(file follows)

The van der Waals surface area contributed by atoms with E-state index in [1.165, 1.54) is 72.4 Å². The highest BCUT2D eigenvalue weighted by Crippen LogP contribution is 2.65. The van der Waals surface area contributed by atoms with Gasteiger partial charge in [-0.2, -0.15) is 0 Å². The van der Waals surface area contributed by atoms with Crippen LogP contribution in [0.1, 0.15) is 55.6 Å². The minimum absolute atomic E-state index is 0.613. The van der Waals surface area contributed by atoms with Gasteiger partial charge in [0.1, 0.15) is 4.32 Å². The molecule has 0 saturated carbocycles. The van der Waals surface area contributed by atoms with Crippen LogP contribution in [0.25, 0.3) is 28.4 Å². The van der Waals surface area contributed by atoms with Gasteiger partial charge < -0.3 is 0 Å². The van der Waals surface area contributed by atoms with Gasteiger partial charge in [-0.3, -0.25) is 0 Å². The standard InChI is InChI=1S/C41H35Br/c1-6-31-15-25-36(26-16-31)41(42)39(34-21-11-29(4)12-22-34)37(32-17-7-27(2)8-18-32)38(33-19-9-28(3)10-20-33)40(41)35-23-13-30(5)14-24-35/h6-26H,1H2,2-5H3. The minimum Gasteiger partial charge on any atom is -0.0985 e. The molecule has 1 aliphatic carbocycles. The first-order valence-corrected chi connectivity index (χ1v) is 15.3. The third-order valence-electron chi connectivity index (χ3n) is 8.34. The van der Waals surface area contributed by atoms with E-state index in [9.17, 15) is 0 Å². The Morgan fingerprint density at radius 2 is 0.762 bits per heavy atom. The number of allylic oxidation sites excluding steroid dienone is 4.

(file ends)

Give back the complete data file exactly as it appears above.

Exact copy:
The van der Waals surface area contributed by atoms with E-state index in [1.165, 1.54) is 72.4 Å². The highest BCUT2D eigenvalue weighted by Crippen LogP contribution is 2.65. The van der Waals surface area contributed by atoms with Gasteiger partial charge in [-0.2, -0.15) is 0 Å². The van der Waals surface area contributed by atoms with Crippen LogP contribution in [0.1, 0.15) is 55.6 Å². The minimum absolute atomic E-state index is 0.613. The van der Waals surface area contributed by atoms with Gasteiger partial charge in [0.1, 0.15) is 4.32 Å². The molecule has 0 saturated carbocycles. The van der Waals surface area contributed by atoms with Crippen LogP contribution in [0.25, 0.3) is 28.4 Å². The van der Waals surface area contributed by atoms with Gasteiger partial charge < -0.3 is 0 Å². The van der Waals surface area contributed by atoms with Gasteiger partial charge in [-0.3, -0.25) is 0 Å². The standard InChI is InChI=1S/C41H35Br/c1-6-31-15-25-36(26-16-31)41(42)39(34-21-11-29(4)12-22-34)37(32-17-7-27(2)8-18-32)38(33-19-9-28(3)10-20-33)40(41)35-23-13-30(5)14-24-35/h6-26H,1H2,2-5H3. The minimum Gasteiger partial charge on any atom is -0.0985 e. The molecule has 1 aliphatic carbocycles. The first-order valence-corrected chi connectivity index (χ1v) is 15.3. The third-order valence-electron chi connectivity index (χ3n) is 8.34. The van der Waals surface area contributed by atoms with E-state index in [9.17, 15) is 0 Å². The Morgan fingerprint density at radius 2 is 0.762 bits per heavy atom. The number of allylic oxidation sites excluding steroid dienone is 4.